Sunday, October 2, 2011

saving the peaks; the people speak (2)

in flagstaff, az there is an effort on the part of the navajo and hopi tribes to not use reclaimed waste water on a local ski resort, the snowbowl.   thirteen surrounding tribes hold the san francisco peaks, where the ski area is to be, a sacred mountain.  the tribes believe that deities within their respective comoslogies reside there.  to use reclaimed waste water is considered a desecration in a place where indigenous people go regularly to pray, collect herbs and to be in the presence of the holy ones.

protests have been ongoing since clear cutting the alpine forest began in may of this year.  they've occurred primarily at the mountain.  of late, artists have begun creating work around this issue.  two young navajo artists were recently arrested in downtown flagstaff for doing a series of thoughtful installations.  they made an alter from corn stalks and wrote incantations to protect the san francisco peaks in mud on the sides of buildings and on the sidewalk.







all photos by the artist

flagstaff writer and nurturing spirit, liz moser composed an ode in response to the arrests...

two young diné wrote mud love letters to the mountain on flagstaff sidewalks and walls.
they set up corn stalk altars, pale green corn rising up from dark earth.
a cop caught the artists with a bucket of mud and arrested them for criminal damage.

the two worlds pull further and further apart.  
water, earth and corn are not parts of a living circle.
     water, earth and corn are not parts of a living circle.
they are criminal damage bearing witness is disorderly conduct.
mountain love is a misdemeanor.

the two worlds pull further and further apart. 
we are still free to choose where we will stand.
the alternative is annihilation.

meanwhile, in this age of dwindling water resources, many ski resorts use a mixture of reclaimed waste water and potable water to make artificial snow.  reclaimed water is commonly used on golf courses as well.  the snowbowl is slated to be the only resort in the world to use 100% reclaimed waste water to make snow.  as construction continues, a lawsuit centering on the human health effects of using reclaimed waste water to make artificial snow is currently under appeal in the 9th circuit court in san francisco.  this same court has ruled previously in favor of snowbowl.  local activist groups will make one final oral argument before a final decision is made by the end of this month.  hence, time is of the essence.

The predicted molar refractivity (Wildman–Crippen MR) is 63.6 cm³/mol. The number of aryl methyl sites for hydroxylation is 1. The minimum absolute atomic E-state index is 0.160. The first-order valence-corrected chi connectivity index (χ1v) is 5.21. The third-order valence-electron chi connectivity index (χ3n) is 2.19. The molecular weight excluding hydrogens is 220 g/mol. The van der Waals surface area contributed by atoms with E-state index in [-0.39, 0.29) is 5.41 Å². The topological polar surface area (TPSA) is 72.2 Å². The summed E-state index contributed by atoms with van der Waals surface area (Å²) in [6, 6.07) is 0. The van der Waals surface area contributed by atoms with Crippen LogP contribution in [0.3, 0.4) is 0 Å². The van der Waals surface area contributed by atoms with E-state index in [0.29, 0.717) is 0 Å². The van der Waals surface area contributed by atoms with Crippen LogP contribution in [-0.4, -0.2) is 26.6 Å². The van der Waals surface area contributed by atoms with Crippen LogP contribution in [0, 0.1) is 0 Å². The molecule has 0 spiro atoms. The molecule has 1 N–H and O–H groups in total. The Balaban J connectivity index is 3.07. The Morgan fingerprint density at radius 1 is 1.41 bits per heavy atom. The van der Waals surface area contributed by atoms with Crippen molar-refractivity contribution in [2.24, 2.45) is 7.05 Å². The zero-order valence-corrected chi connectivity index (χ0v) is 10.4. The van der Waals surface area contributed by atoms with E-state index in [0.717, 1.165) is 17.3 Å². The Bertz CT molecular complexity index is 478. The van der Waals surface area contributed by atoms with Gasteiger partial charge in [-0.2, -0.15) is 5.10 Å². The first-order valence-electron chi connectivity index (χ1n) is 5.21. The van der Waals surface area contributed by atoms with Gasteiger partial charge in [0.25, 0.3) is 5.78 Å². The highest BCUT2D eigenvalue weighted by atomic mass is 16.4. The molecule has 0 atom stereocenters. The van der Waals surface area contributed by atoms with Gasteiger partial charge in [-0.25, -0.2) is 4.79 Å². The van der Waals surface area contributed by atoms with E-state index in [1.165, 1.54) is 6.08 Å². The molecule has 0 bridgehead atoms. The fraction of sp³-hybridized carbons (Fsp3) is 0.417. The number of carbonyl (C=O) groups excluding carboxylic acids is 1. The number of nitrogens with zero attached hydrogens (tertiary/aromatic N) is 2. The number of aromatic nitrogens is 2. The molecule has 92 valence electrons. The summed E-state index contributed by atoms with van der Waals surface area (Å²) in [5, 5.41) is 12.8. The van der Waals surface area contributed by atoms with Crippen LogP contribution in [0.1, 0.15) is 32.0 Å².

for the city of flagstaff and local businesses, the issue is commerce.  for local tribes and the mountain's nonnative supporters, the issue is the protection of sacred sites.  it's become a contentious issue that's divided the town.  


flagstaff is a college town and is 2 hours away from phoenix, the 5th largest metropolis in the u.s.  phoenicians, college students and some flagstaff locals frequent the ski resort.  the city government predicts that the city will make millions of dollars each winter from having predictable and consistent snow while not acknowledging the contribution to commerce made by surrounding indigenous tribes.  it's been long predicted by edward abbey and others that future conflicts in the southwest will be over water + water rights.  the battle has begun. 


for more information in the fight to not ski the pee, check:


www.truesnow.org
www.indigenous-action.org


there's a plethora of great bumper stickers addressing this issue as well.  my favorite besides "don't ski the pee" is "flagstaff's snowbowl - serving effluent to the affluent."


more to come...






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